Because the country needs to know...
THE decision by Ms Velma Hylton, QC to remove herself from the Tivoli Enquiry is the correct and necessary step to give the probe a reasonable chance of avoiding the political blame-game and deep mistrust that attends every examination of deadly confrontations between state security forces and residents of the community. But it is not sufficient.
The Administration of Prime Minister Simpson Miller must take great care to ensure that her replacement does not come with a past, real or imagined, that the Opposition could seize on in support of its fundamental belief that the enquiry deck is stacked against it.
And for its part, the Opposition Jamaica Labour Party (JLP) now has a basis to abandon the schizophrenic approach taken so far -- by word and deed -- and send the clearest signals that it will actively engage in the probe, because the country deserves to know what happened during those fateful days in 2010 and what needs to be done to prevent a recurrence.
Ms Hylton's withdrawal apart, some positive signals emerged from the Opposition last week, despite continuing scepticism about process and motive.
"Notwithstanding our scepticism of the commission of enquiry (COE) process and the ulterior political motive behind it, once the Government announces a commission the people's loyal Opposition is duty-bound to participate. We will not allow this commission to be used as a PNP public relations tool to demonise the people of West Kingston and blame the JLP for violence."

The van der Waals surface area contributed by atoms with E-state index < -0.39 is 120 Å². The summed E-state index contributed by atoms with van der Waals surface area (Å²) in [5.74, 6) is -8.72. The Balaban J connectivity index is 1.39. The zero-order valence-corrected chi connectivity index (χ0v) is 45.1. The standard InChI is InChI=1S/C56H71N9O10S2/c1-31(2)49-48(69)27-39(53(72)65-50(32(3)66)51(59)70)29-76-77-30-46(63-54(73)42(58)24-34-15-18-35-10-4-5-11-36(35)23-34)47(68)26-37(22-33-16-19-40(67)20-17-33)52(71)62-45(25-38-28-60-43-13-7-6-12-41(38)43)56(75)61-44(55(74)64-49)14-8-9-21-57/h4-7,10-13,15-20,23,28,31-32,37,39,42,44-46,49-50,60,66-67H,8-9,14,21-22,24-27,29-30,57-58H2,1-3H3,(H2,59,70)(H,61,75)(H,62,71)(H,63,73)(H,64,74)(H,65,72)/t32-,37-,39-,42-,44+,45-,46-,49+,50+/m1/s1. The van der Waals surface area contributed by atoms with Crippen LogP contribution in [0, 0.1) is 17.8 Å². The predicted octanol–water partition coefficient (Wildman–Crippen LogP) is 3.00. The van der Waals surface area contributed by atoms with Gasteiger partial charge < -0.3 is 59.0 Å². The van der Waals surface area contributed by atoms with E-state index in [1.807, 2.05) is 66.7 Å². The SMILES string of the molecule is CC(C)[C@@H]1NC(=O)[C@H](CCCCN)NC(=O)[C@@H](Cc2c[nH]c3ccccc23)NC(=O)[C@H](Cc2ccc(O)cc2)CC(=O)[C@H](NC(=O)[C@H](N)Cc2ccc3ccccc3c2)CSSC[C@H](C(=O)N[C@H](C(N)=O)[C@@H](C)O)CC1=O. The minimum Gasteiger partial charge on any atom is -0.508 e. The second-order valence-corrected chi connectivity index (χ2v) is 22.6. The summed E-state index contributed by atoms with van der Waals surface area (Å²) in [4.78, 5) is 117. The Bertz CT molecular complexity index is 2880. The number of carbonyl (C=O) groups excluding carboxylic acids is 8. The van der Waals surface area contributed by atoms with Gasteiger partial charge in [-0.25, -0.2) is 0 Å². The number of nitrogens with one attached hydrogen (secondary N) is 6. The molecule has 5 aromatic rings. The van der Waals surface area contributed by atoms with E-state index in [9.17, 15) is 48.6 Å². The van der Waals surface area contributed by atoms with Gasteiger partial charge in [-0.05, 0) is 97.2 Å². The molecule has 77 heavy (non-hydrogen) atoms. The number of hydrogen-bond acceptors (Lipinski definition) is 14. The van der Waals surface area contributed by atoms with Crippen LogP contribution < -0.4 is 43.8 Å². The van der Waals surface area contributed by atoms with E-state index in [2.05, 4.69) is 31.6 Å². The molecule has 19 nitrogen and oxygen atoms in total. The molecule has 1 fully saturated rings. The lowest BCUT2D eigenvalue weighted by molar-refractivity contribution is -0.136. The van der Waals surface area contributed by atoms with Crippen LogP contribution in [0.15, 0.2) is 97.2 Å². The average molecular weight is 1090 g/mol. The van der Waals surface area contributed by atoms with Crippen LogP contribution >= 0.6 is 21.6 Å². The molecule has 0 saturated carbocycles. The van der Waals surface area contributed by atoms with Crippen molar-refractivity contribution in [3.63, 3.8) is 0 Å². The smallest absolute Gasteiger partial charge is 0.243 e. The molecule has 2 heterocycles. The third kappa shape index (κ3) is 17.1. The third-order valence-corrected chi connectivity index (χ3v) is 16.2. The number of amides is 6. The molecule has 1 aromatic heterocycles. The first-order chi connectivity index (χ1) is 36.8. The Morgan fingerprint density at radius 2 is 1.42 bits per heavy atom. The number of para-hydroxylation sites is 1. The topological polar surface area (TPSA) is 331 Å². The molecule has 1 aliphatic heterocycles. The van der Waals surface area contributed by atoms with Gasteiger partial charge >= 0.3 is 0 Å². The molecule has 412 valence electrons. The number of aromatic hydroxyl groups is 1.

That, from Opposition Leader Andrew Holness in an email response to questions I sent him Thursday when he was in the Cayman Islands participating in an education conference.
He went further: "We will not only be empowering the people of West Kingston to tell their story, but we will -- within the TOR (terms of reference) -- ensure that Jamaicans have a full understanding of the genesis and possible solutions to the recurring problem."
Mr Holness said that because of "the voluntary withdrawal of Ms Hylton, there is no longer a need for legal action."
However, the JLP leader remains sceptical: "We maintain that the tool of a Commission of Enquiry will not get at the root of the recurring problem between West Kingston and the State. This would now be the third such mass fatal incident between West Kingston and State security forces."
Also, he argued, commissions "are slowly evolving into court proceedings, with lawyers taking over the show in an adversarial way to establish guilt, blame, and score points rather than to establish the truth, facilitate healing and resolution, promote learning from procedural and policy errors, and secure compensation for affected parties."
Freeing ourselves from shackles of the past
Meanwhile, people familiar with the process of identifying a replacement for Ms Hylton on the three-member panel to be headed by former Barbados attorney general and chief justice David Simmonds believe that Prime Minister Simpson Miller will ensure that the new nominee cannot be accused of bias, real or imagined.
Further, the leader of the Opposition will be given more time to reflect and comment. "Once we agree on a name we will run it by the Opposition," said a source familiar with the process. Any further objections raised by the JLP would confirm the suspicion that the party really does not want the enquiry for fear that it will have negative political consequences.
The Government named the three-member Commission of Enquiry into issues surrounding the events of May 2010 when more than 70 persons were killed in confrontations between the security forces and armed elements in Tivoli Gardens -- the long-standing JLP political garrison.